Review: The Pragmatism of Police AbolitionHistorians in the News
tags: book reviews, Police, police brutality, police abolition
Matthew Clair is an assistant professor of sociology at Stanford University. He is the author of Privilege and Punishment: How Race and Class Matter in Criminal Court.
In the nearly two years since the murder of George Floyd, our country has seen a renaissance of writing and organizing around the abolition of police and prisons. Alongside protests in the streets and participatory budgeting campaigns to divest funds from local police departments, the popular reception of books like Mariame Kaba’s We Do This ’Til We Free Us reveals that more people are willing to grapple with what abolition entails.
But there has also been a backlash, and not just from the right: Democrats have closed ranks in opposition to police abolition. They instead call for a battery of police reforms—such as racial bias training and banning choke holds—that have, at least thus far, failed to eliminate police violence. Investing in police departments appears, in fact, to be a bipartisan cause: This past August, the Senate voted 99 to 0 in favor of a budget amendment to withhold federal funds from local governments seeking to defund their police departments. One Democratic senator went so far as to call the amendment a “gift,” underscoring how eager he and many other Democrats have been to distance themselves from abolitionist politics.
As the lawyer and organizer Derecka Purnell shows in her new book Becoming Abolitionists, this abolitionist politics is often misunderstood and misrepresented. In the book’s eight chapters, Purnell invites skeptical readers into the fold by sharing her own journey to becoming a police abolitionist and the reasons why she believes you should become one, too. She takes us from her childhood in St. Louis, where she and her friends and family used to call 911 “for almost everything,” to her years of studying and organizing alongside classmates, professors, and neighbors in college, law school, and various grassroots organizations. We learn about her intellectual influences—from Angela Davis and Rachel Herzing to Robin D.G. Kelley, who encouraged her and other radical students at Harvard Law School to, in the Black radical tradition, build “loving spaces to study and struggle, where we could experiment with democracy, accountability, mutual aid, and care.” Through these intellectual exchanges and her own harrowing interactions with police, Purnell came to see how policing mostly perpetuates—rather than resolves—myriad forms of violence and oppression.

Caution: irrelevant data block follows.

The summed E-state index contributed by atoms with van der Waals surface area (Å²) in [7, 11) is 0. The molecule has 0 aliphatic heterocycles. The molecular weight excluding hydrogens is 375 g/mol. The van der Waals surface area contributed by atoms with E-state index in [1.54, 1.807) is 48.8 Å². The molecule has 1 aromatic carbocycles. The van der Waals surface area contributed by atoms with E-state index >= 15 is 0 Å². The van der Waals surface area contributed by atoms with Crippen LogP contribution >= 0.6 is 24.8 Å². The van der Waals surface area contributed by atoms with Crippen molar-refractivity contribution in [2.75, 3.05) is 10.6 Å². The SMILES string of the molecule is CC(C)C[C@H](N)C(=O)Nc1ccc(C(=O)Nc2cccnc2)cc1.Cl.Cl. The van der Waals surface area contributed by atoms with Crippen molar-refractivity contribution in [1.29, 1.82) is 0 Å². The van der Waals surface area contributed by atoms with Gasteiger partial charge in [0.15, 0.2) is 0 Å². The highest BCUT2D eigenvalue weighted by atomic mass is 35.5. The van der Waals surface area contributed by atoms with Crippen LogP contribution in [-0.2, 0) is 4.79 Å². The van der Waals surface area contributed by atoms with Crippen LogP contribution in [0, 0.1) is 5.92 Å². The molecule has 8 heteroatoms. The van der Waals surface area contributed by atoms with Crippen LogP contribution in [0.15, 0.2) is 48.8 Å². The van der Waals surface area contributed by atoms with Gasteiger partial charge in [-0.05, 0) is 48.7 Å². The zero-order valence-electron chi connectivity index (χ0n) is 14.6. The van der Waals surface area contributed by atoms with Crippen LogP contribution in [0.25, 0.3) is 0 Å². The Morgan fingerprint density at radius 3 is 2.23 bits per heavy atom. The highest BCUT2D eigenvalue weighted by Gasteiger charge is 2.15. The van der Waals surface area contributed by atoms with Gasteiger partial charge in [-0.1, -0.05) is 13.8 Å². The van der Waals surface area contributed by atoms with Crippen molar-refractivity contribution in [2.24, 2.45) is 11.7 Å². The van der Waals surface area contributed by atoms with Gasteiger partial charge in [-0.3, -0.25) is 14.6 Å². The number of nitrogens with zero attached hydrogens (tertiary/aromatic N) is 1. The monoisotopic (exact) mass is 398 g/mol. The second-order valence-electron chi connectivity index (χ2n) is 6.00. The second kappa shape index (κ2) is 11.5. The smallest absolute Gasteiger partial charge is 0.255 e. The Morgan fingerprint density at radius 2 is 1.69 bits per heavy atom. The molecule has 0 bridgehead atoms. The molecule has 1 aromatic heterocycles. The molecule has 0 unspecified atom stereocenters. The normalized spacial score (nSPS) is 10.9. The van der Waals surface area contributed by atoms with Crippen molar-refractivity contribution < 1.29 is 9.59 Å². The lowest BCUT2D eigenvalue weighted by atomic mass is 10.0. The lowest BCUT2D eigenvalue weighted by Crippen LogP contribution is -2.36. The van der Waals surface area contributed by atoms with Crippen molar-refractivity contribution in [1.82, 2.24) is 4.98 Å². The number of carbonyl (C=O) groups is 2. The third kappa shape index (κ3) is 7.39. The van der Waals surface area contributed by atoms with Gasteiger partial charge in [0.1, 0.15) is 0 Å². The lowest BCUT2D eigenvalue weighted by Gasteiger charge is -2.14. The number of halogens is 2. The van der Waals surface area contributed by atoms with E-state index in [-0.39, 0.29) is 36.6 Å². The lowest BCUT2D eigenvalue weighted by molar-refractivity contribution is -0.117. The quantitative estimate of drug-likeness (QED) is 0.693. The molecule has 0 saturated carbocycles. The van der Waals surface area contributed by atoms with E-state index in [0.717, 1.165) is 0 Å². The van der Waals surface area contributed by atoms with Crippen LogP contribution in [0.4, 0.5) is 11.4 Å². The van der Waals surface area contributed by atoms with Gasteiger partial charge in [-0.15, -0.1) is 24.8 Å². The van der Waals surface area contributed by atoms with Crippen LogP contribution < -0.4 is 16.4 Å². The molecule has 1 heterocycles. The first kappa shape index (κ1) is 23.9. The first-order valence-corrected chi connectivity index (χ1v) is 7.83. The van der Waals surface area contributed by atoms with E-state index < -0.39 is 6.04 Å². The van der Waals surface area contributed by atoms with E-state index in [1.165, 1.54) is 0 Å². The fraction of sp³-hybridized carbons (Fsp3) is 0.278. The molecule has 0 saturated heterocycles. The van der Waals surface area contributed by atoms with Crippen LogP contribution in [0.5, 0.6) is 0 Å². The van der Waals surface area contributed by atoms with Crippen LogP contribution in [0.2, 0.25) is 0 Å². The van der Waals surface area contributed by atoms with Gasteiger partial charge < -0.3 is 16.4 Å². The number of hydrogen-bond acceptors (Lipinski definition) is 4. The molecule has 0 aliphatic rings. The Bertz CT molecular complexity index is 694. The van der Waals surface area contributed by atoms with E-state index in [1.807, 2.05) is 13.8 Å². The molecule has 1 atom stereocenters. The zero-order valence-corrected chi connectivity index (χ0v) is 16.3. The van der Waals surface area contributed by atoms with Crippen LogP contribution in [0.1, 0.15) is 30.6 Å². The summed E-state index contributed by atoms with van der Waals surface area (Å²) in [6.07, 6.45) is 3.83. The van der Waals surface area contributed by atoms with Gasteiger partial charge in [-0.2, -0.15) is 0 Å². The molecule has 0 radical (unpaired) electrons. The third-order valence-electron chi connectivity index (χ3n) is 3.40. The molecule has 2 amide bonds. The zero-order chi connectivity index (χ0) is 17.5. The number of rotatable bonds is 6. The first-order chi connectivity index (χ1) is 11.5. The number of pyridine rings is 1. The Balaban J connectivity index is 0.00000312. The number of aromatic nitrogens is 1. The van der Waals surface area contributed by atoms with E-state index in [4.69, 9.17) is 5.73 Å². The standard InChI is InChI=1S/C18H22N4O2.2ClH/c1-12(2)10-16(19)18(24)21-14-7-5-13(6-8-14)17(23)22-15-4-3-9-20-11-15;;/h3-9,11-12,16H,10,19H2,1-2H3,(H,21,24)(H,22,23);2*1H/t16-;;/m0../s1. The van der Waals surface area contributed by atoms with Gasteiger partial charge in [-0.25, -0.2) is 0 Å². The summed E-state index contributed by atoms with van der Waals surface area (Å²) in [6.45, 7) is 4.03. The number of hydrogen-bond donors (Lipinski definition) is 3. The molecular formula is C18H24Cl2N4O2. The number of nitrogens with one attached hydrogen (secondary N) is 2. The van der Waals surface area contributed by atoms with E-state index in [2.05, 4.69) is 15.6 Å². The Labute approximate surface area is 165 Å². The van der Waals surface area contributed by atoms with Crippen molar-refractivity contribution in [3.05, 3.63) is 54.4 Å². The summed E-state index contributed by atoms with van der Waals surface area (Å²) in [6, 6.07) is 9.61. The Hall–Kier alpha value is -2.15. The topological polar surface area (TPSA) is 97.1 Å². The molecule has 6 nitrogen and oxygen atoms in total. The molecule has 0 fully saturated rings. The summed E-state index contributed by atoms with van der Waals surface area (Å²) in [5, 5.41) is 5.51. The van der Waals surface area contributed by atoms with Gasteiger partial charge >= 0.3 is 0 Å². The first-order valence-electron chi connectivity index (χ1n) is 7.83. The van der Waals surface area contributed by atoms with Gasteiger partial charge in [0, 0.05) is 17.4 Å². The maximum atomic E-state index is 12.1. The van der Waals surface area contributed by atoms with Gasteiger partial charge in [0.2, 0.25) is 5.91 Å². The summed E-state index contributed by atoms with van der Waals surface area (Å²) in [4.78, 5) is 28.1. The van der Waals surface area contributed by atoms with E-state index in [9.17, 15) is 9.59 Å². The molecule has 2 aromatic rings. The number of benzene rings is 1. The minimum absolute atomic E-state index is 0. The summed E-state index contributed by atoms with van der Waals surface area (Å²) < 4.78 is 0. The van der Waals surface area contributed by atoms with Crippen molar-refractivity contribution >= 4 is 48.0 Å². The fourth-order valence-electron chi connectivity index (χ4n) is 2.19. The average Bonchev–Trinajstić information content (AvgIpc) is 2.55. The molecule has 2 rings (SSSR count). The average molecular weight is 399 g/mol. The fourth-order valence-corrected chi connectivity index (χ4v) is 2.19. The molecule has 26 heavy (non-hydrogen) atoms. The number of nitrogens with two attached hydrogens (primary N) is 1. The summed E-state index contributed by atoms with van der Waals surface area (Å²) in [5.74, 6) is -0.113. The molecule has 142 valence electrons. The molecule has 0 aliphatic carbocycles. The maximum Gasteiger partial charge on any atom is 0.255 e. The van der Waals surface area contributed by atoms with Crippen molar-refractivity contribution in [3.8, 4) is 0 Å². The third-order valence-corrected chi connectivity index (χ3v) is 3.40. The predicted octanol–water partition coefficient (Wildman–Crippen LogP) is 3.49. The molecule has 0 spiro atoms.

But Purnell’s account of abolitionist politics is more than just personal; into the threads of her story she weaves historical and social scientific research on police violence and community-based alternatives to make a compelling case for the practicality of police abolition, compared with reforms that have failed time and time again. The abolition of police means more than simply the absence of policing or the end of police-perpetuated harm, she writes. Rather than a quixotic demand to disband police departments overnight, abolition is a careful and collective endeavor to build a world where police—and the reasons we believe we need policing—become obsolete. Some have called abolitionism a single-issue politics; others, a utopian one. But abolition is better understood, Purnell argues, as a wide-ranging politics—one that demands strategies, resources, and mutual efforts working to reduce harm in the broader society through investments in education, employment, health care, housing, and environmental preservation. Such a politics seeks to uproot not just a system of violent policing but also interlocking forms of oppression that go well beyond it. For Purnell, this is the essence of abolitionist politics: a “paradigm to organize, navigate, and re-create the world.”
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